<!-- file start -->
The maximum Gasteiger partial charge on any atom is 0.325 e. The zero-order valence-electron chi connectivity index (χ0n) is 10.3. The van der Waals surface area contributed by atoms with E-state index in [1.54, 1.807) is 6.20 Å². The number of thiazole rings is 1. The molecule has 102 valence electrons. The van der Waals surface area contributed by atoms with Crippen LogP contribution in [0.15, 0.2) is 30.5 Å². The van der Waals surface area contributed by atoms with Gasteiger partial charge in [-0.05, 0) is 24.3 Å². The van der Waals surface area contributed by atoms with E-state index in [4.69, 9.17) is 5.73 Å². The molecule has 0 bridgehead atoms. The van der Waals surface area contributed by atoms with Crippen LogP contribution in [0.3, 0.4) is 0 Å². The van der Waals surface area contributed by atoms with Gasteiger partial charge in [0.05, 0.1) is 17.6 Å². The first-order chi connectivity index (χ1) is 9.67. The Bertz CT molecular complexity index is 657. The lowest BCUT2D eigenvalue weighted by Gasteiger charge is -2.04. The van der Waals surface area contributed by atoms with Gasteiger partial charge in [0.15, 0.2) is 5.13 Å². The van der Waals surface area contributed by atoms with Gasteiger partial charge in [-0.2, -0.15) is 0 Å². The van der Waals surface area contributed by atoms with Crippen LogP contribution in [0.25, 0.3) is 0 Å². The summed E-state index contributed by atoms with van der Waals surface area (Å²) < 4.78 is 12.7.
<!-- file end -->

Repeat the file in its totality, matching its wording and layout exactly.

The maximum Gasteiger partial charge on any atom is 0.325 e. The zero-order valence-electron chi connectivity index (χ0n) is 10.3. The van der Waals surface area contributed by atoms with E-state index in [1.54, 1.807) is 6.20 Å². The number of thiazole rings is 1. The molecule has 102 valence electrons. The van der Waals surface area contributed by atoms with Crippen LogP contribution in [0.15, 0.2) is 30.5 Å². The van der Waals surface area contributed by atoms with Gasteiger partial charge in [-0.05, 0) is 24.3 Å². The van der Waals surface area contributed by atoms with E-state index in [4.69, 9.17) is 5.73 Å². The molecule has 0 bridgehead atoms. The van der Waals surface area contributed by atoms with Crippen LogP contribution in [0.3, 0.4) is 0 Å². The van der Waals surface area contributed by atoms with Gasteiger partial charge in [0.05, 0.1) is 17.6 Å². The first-order chi connectivity index (χ1) is 9.67. The Bertz CT molecular complexity index is 657. The lowest BCUT2D eigenvalue weighted by Gasteiger charge is -2.04. The van der Waals surface area contributed by atoms with Gasteiger partial charge in [0.15, 0.2) is 5.13 Å². The van der Waals surface area contributed by atoms with Gasteiger partial charge in [-0.2, -0.15) is 0 Å². The van der Waals surface area contributed by atoms with Crippen LogP contribution in [0.25, 0.3) is 0 Å². The summed E-state index contributed by atoms with van der Waals surface area (Å²) < 4.78 is 12.7.